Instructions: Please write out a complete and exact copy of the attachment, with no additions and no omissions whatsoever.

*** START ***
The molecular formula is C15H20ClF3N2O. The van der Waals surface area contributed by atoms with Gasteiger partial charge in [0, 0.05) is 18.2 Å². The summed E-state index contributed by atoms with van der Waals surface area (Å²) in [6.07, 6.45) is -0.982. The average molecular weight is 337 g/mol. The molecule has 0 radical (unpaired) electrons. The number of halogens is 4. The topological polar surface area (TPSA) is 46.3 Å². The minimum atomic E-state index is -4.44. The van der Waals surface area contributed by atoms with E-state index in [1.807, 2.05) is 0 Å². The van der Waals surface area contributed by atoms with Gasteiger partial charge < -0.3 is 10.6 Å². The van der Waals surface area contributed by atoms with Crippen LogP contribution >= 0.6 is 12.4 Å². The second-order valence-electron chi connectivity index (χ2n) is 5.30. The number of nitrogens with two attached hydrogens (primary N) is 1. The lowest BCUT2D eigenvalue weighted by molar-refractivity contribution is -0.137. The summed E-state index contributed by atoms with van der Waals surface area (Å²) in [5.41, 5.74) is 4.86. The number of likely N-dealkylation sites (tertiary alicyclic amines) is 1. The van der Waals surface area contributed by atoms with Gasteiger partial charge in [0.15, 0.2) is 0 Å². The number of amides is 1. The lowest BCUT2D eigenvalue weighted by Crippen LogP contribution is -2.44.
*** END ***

The molecular formula is C15H20ClF3N2O. The van der Waals surface area contributed by atoms with Gasteiger partial charge in [0, 0.05) is 18.2 Å². The summed E-state index contributed by atoms with van der Waals surface area (Å²) in [6.07, 6.45) is -0.982. The average molecular weight is 337 g/mol. The molecule has 0 radical (unpaired) electrons. The number of halogens is 4. The topological polar surface area (TPSA) is 46.3 Å². The minimum atomic E-state index is -4.44. The van der Waals surface area contributed by atoms with E-state index in [1.807, 2.05) is 0 Å². The van der Waals surface area contributed by atoms with Gasteiger partial charge < -0.3 is 10.6 Å². The van der Waals surface area contributed by atoms with Crippen LogP contribution >= 0.6 is 12.4 Å². The second-order valence-electron chi connectivity index (χ2n) is 5.30. The number of nitrogens with two attached hydrogens (primary N) is 1. The lowest BCUT2D eigenvalue weighted by molar-refractivity contribution is -0.137. The summed E-state index contributed by atoms with van der Waals surface area (Å²) in [5.41, 5.74) is 4.86. The number of likely N-dealkylation sites (tertiary alicyclic amines) is 1. The van der Waals surface area contributed by atoms with Gasteiger partial charge in [0.15, 0.2) is 0 Å². The number of amides is 1. The lowest BCUT2D eigenvalue weighted by Crippen LogP contribution is -2.44.